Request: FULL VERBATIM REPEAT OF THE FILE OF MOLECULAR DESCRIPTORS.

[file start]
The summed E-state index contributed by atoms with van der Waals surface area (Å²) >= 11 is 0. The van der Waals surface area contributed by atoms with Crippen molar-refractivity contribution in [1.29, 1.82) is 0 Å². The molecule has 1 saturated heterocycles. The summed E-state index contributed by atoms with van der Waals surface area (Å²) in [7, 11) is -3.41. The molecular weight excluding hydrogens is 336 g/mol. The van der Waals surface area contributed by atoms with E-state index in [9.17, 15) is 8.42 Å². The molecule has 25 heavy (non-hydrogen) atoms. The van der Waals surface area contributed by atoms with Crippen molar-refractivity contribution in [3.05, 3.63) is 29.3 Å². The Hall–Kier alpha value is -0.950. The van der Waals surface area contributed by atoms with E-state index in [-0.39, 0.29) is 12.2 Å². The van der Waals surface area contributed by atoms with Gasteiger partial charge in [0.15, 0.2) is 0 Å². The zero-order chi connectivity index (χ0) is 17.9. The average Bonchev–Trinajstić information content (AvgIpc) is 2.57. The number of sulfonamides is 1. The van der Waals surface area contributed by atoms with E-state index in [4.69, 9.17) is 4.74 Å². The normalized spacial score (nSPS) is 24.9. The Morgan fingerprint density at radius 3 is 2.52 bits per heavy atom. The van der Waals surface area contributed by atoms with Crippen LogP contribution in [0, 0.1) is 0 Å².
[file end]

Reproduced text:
The summed E-state index contributed by atoms with van der Waals surface area (Å²) >= 11 is 0. The van der Waals surface area contributed by atoms with Crippen molar-refractivity contribution in [1.29, 1.82) is 0 Å². The molecule has 1 saturated heterocycles. The summed E-state index contributed by atoms with van der Waals surface area (Å²) in [7, 11) is -3.41. The molecular weight excluding hydrogens is 336 g/mol. The van der Waals surface area contributed by atoms with E-state index in [9.17, 15) is 8.42 Å². The molecule has 25 heavy (non-hydrogen) atoms. The van der Waals surface area contributed by atoms with Crippen molar-refractivity contribution in [3.05, 3.63) is 29.3 Å². The Hall–Kier alpha value is -0.950. The van der Waals surface area contributed by atoms with E-state index in [-0.39, 0.29) is 12.2 Å². The van der Waals surface area contributed by atoms with Gasteiger partial charge in [0.15, 0.2) is 0 Å². The zero-order chi connectivity index (χ0) is 17.9. The average Bonchev–Trinajstić information content (AvgIpc) is 2.57. The number of sulfonamides is 1. The van der Waals surface area contributed by atoms with E-state index in [4.69, 9.17) is 4.74 Å². The normalized spacial score (nSPS) is 24.9. The Morgan fingerprint density at radius 3 is 2.52 bits per heavy atom. The van der Waals surface area contributed by atoms with Crippen LogP contribution in [0, 0.1) is 0 Å².